Campbell saw the boys briefly on Sept. 18. They gave Peterson his birthday
presents. During the visit, they say, the boys asked for their daddy. After
that, DHS cut off the grandparents' access to the children, too, saying
the visits upset the children.
While state social workers say they are protecting the boys, Campbell
has another view.
"My boys are upset," he said. "They can't understand why they
have been torn away from their family over and over and over again. They
want to go home with us, and it's heartbreaking when you try to explain
and they aren't old enough to understand what's going on."
Campbell said he has done all he can to prove his innocence. The
district attorney handling the criminal charge recommended a lie-detector
test. He took it.
When his lawyer tried to have the results introduced as evidence,
Clapp refused. Polygraph tests are not admissible under the Maine Rules
of Evidence. In his decision, Clapp said he was not convinced there has
been enough change in polygraph techniques or technology to warrant an
As one lawyer noted, however, "If I was the judge, I may not have
admitted it into evidence, but I sure would have been reading it over someone's
The judge also ordered Campbell to get a sexual evaluation done
to determine if he was a danger to his children.
At a cost of about $5,000, Campbell's family sent him to Georgia
to be evaluated by Henry E. Adams, a clinical psychologist and professor
at the University of Georgia.
Adams administered a battery of tests, including a penile plethysmography.
In that test, a sensor is attached to a man's penis and he is shown a variety
of "stimulus materials" - videotapes and slides of people engaged in sexual
activity, including some of children engaged in sex with adults. The sensor
measures his sexual response to each.
Adams' conclusion: Campbell is a passive personality and a normal
heterosexual male with no tendencies toward pedophilia.
"I doubt seriously any reports that state he is hostile or aggressive
or a danger to children," Adams wrote.
Campbell's lawyer now faces the task of getting the judge to take
Adams' report into account.
The one thing Campbell has refused to do was something the judge
also ordered him to do: go to sex-offender counseling.
"If I go, I'm admitting I'm guilty, that I'm a sex offender. And
I'm not," Campbell says. "And if I go and say that I'm not, they'll say
I'm in denial."
Lawyers who represent families in DHS cases agree.
"The DHS wants to hear people say they're sorry and that they'll
follow all these conditions," said Farmington lawyer Walter Hanstein.
"In that context, the person who did not commit the sexual assault
is in a terrible Catch-22 situation. His choice is to stand by the truth,
knowing the department will never be satisfied without counseling, or he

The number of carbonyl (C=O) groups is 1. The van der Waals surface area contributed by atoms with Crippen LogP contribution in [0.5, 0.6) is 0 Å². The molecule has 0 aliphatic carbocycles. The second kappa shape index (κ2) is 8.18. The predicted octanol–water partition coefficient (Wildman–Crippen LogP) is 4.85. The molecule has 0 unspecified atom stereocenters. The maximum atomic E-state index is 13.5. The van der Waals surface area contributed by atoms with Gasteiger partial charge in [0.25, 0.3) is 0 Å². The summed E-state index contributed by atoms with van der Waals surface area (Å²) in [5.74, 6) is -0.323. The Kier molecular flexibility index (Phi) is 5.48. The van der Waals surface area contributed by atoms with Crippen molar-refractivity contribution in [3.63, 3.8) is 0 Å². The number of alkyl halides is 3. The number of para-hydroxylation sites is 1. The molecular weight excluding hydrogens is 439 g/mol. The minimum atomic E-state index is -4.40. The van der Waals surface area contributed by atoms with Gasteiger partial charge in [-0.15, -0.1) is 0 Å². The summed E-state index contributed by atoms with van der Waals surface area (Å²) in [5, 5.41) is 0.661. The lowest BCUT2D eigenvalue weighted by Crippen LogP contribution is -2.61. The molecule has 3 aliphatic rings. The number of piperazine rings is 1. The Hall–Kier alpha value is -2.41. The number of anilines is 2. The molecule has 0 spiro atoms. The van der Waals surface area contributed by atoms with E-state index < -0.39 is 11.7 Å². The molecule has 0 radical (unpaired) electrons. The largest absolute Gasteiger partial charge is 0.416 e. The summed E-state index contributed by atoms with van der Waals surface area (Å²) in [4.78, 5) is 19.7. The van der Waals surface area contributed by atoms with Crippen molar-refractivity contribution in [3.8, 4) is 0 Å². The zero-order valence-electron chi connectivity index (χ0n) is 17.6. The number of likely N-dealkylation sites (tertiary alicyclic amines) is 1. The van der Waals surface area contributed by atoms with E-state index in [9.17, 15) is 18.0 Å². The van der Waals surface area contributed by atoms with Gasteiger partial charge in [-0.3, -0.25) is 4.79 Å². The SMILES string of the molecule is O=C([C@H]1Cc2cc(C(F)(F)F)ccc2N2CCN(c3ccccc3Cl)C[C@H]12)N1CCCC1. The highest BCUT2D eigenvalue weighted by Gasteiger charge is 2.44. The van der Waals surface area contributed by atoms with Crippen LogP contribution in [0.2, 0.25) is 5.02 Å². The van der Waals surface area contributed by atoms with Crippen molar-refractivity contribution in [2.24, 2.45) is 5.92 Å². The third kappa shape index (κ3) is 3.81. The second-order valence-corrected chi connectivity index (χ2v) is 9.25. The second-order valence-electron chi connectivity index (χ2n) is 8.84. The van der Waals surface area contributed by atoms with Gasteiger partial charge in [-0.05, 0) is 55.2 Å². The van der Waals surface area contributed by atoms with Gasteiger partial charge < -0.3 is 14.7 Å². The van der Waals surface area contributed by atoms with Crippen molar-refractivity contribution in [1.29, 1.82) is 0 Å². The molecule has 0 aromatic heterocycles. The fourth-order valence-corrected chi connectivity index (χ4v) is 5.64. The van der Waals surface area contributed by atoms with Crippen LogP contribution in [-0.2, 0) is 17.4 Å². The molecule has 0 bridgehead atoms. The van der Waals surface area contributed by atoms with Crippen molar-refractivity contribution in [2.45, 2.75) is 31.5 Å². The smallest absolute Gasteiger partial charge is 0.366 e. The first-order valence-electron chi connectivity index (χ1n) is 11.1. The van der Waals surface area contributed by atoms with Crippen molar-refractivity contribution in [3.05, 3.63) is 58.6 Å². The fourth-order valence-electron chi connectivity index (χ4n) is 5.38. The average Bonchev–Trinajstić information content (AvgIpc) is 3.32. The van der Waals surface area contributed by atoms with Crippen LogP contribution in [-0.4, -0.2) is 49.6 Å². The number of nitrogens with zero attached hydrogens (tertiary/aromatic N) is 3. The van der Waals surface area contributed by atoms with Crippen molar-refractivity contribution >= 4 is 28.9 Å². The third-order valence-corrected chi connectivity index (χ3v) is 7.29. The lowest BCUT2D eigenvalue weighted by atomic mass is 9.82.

has to lie to a counselor and say he did it."
Campbell, who is living with his parents in Canaan, said if the
DHS and the court system will not turn the boys over to him, there is a
good alternative: Allow his parents to take them.
Campbell believes the DHS' plan calls for putting his boys up
for adoption. But that means terminating his and his wife's parental rights.
He is determined not to let that happen. The question is whether
he can prevent it. He and his family have already spent more than $30,000
on legal help and other expenses. It is a financial hardship.
The next hearing in his case is set for March 25.
Meanwhile, Campbell said he continues to pray for his boys and
that things will work out.
Tears well up in his eyes as he talks about watching the videotape
his parents made of their last meeting with Peterson and Ryan in September.
At that meeting, Clyde and Karan Campbell gave the youngsters a picture
of themselves with their father.
The entire ordeal, he said, is hard on him, his parents and the
rest of his extended family. He believes it is hard on his boys, too. He
pictures them lying awake at night in a strange house, wondering where
their real parents are. When they are going to go home.
Christmas presents bought for the boys are stacked in a corner
of a bedroom upstairs in the Campbell household.
"Sometimes when you go through these things, you think there is
no hope," Campbell said. "That it's a lost cause. But I'll be honest with
you. I'll never give up. Never. Until we get those kids back.
"What the DHS did is start a war they aren't going to finish.
They're not going to get away with taking these kids with no just cause."
TOMORROW: Lawyers, legislators and activists describe what they
see as a system running amok.